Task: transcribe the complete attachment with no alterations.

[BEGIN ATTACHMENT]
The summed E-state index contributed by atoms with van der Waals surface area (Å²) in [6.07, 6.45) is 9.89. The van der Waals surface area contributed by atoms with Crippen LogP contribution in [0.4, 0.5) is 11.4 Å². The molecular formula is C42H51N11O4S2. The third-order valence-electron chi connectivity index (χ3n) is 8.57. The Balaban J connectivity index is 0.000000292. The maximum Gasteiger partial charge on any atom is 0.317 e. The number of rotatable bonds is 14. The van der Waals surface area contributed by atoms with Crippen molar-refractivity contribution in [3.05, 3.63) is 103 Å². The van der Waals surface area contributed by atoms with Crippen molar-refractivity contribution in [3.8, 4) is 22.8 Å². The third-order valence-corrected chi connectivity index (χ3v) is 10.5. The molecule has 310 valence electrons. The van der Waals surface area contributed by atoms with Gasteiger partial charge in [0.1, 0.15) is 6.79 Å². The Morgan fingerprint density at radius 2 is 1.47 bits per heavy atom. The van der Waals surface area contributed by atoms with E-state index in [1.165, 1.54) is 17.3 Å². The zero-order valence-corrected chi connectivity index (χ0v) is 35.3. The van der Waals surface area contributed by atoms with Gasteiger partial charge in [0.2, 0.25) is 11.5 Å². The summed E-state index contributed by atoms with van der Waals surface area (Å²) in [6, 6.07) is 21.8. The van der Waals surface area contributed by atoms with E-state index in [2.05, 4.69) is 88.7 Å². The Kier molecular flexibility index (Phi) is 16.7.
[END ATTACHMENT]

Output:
The summed E-state index contributed by atoms with van der Waals surface area (Å²) in [6.07, 6.45) is 9.89. The van der Waals surface area contributed by atoms with Crippen LogP contribution in [0.4, 0.5) is 11.4 Å². The molecular formula is C42H51N11O4S2. The third-order valence-electron chi connectivity index (χ3n) is 8.57. The Balaban J connectivity index is 0.000000292. The maximum Gasteiger partial charge on any atom is 0.317 e. The number of rotatable bonds is 14. The van der Waals surface area contributed by atoms with Crippen molar-refractivity contribution in [3.05, 3.63) is 103 Å². The van der Waals surface area contributed by atoms with Crippen molar-refractivity contribution in [3.8, 4) is 22.8 Å². The third-order valence-corrected chi connectivity index (χ3v) is 10.5. The molecule has 310 valence electrons. The van der Waals surface area contributed by atoms with Gasteiger partial charge in [0.1, 0.15) is 6.79 Å². The Morgan fingerprint density at radius 2 is 1.47 bits per heavy atom. The van der Waals surface area contributed by atoms with E-state index in [1.165, 1.54) is 17.3 Å². The zero-order valence-corrected chi connectivity index (χ0v) is 35.3. The van der Waals surface area contributed by atoms with Gasteiger partial charge in [0.2, 0.25) is 11.5 Å². The summed E-state index contributed by atoms with van der Waals surface area (Å²) in [6, 6.07) is 21.8. The van der Waals surface area contributed by atoms with E-state index in [2.05, 4.69) is 88.7 Å². The Kier molecular flexibility index (Phi) is 16.7.